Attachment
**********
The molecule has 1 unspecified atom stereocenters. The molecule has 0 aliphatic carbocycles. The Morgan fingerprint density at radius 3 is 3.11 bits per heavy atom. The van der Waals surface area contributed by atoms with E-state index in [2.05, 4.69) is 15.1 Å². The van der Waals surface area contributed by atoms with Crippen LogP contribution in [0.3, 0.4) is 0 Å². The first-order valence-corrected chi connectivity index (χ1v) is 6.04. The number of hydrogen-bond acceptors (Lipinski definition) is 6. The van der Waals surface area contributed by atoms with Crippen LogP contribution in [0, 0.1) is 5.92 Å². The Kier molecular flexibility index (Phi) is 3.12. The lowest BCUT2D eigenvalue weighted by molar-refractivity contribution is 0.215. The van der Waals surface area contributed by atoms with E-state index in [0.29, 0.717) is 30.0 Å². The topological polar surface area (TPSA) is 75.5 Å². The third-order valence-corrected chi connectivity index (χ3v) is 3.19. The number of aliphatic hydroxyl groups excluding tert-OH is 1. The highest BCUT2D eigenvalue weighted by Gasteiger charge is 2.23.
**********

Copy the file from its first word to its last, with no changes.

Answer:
The molecule has 1 unspecified atom stereocenters. The molecule has 0 aliphatic carbocycles. The Morgan fingerprint density at radius 3 is 3.11 bits per heavy atom. The van der Waals surface area contributed by atoms with E-state index in [2.05, 4.69) is 15.1 Å². The van der Waals surface area contributed by atoms with Crippen LogP contribution in [0.3, 0.4) is 0 Å². The first-order valence-corrected chi connectivity index (χ1v) is 6.04. The number of hydrogen-bond acceptors (Lipinski definition) is 6. The van der Waals surface area contributed by atoms with Crippen LogP contribution in [0, 0.1) is 5.92 Å². The Kier molecular flexibility index (Phi) is 3.12. The lowest BCUT2D eigenvalue weighted by molar-refractivity contribution is 0.215. The van der Waals surface area contributed by atoms with E-state index in [0.29, 0.717) is 30.0 Å². The topological polar surface area (TPSA) is 75.5 Å². The third-order valence-corrected chi connectivity index (χ3v) is 3.19. The number of aliphatic hydroxyl groups excluding tert-OH is 1. The highest BCUT2D eigenvalue weighted by Gasteiger charge is 2.23.